It fascinates me (in a dark sort of way, I’ll admit) when people who have been through something terrible have to find a way to live alongside the ones who committed terrible crimes against them. After the Holocaust, the Rwandan Genocide, Apartheid, and other crimes against humanity, there were so many criminals that it wasn’t possible to just through them all in prison or have them executed. In Ariel Dorfman’s wrenching play, Death and the Maiden, we see a trio of people faced with the impossible question of justice when there seems to be no options in the face of monstrous, systemic crimes.
Paulina Salas is a broken woman doing the best she can to keep herself together. She has a sympathetic husband who loves her, but it’s clear that the damage she suffered at the hands of the fascist Chilean government some years before the play opens. Just after she learns that her husband, Gerardo, has just been named to a national truth and reconciliation commission modeled on Chile’s Rettig Commission, Paulina comes face to face with the man who helped torture and rape her while she was incarcerated.
Roberto Miranda, by pure chance, helped Gerardo make it home after Gerardo blew a tire. In gratitude, Gerardo invites Roberto over for a drink. But then Roberto shows up in the middle of the night, hoping to have a warm bed and a bit of company, Paulina overhears him talking to Gerardo. Roberto’s distinctive way of speaking and pet phrases lead Paulina to remember him as the doctor who helped torture him. So, when Gerardo is asleep, Paulina ties Roberto up and puts him on trial for his crimes.
Gerardo is predictably horrified, but Paulina is determined and Roberto is frantic. The play shows us one way that the impossible question of justice and retribution might be answered. Can Paulina get justice? Will “convicting” Roberto give her some peace? What about the other people who were hurt and killed by the fascists? How do the survivors get justice without becoming just like the criminals they want to punish? This three-act play is gripping, tense, and full of hard choices. I was completely hooked.
This morning I finished reading this collection of plays by Christopher Durang. A while ago, my brother turned me on to this playwright and I remember really liking the anarchic absurdity of it all. I also got to see my brother perform the lead role in The Actor’s Nightmare, and it was just hilarious.
This collection contains some of Durang’s most well-known works, like Titanic and Sister Mary Ignatius Explains It All For You. I enjoyed reading this collection. But as I read it, I realized how hard it is to fully appreciate a play when you can’t see it being performed. There are stage notes and annotations that help, but a lot of Durang’s comedy really hinges on how it’s played on stage. There’s a lot of casual violence in here, and if you read it with out taking the notes and the intentions into account, it’s sometimes very hard to see how it could be funny.
My favorite piece in this collection is The Actor’s Nightmare. Durang explains that a lot of actors have a nightmare where they have to perform in a play they haven’t rehearsed or don’t know at all. In this play, George Spelvin finds himself in the middle of performances of Hamlet, Private Lives, a fictional piece by Beckett, and, I think, A Man For All Seasons. It’s really funny to see how Spelvin keeps trying to go along with it.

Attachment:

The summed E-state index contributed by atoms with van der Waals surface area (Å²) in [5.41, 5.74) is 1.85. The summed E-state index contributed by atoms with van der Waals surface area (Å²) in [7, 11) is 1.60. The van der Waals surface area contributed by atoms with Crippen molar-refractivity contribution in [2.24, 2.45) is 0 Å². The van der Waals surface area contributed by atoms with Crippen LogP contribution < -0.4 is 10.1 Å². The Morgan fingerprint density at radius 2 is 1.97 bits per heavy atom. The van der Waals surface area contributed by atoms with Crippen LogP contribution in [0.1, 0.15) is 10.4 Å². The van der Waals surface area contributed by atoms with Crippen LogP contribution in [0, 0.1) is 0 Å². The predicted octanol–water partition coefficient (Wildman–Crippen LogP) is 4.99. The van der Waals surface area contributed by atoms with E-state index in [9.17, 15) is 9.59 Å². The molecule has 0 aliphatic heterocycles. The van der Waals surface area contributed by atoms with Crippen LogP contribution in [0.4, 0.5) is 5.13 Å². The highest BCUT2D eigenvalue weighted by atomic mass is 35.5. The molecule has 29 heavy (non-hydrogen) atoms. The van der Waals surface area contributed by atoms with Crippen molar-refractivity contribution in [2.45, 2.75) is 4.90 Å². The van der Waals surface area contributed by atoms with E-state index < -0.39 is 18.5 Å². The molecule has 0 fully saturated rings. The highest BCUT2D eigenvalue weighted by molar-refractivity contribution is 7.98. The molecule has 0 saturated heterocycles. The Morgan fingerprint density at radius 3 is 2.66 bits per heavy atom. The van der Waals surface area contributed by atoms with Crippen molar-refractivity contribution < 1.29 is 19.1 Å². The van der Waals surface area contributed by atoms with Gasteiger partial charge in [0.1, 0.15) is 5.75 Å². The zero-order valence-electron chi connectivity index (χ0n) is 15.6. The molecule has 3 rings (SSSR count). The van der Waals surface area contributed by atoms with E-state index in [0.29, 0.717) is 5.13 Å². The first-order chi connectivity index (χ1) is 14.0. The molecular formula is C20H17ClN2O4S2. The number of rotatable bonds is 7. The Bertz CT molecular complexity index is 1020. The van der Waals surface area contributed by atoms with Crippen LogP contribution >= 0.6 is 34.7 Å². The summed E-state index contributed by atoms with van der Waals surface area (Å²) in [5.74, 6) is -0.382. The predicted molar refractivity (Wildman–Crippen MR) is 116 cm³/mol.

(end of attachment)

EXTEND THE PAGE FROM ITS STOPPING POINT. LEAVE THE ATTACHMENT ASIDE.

Considering what I’ve been reading lately, I don’t think you would have expected to see Molière here. But I decided to read him for two reasons. 1) I’ve heard that he’s a witty social commentator, and 2) I wanted to see if I still had the brain cells to understand four hundred year old literature.
Turns out, I do. 🙂
I really enjoyed reading The Misanthrope. Even though I don’t know much about seventeenth century court life in France, I think that I understood the social behaviors that Molière was skewering here. The play begins with the main character, Alcestes, explaining to a friend his reasons for giving up the social game of flattery, double-dealing, and outright lying. (These very behaviors get played out later in the play to great effect). Even though this play was about the sort of social actions that make me feel misanthropic, I didn’t have any trouble staying interested. Bonus.
I was impressed by some of the modern touches in Molière’s dialogue. He has characters interrupting (to great comic effect) and running over one another’s words. I can only imagine how funny this would be on stage. Some portions of the script, however, drag. After a while, I don’t care how important or amusing or illustrative what one character is saying after they’ve run on for four or more paragraphs. For me, it’s a bit like a musical–very unnatural. I only know one person how speaks in paragraphs and that’s because he’s been in academia since, I think, infancy.
But I think what I really liked was the ending. I think the standard happy ending–with multiple weddings and a moral or two–would have ruined what Molière was up to throughout the play.
I think I’m going to go on and read Tartuffe as long as I have this collection of Molière I checked out from my library. But I am also reading The Last Cato and, even though I am only a few chapters in, I find that I have a lot to say about it already.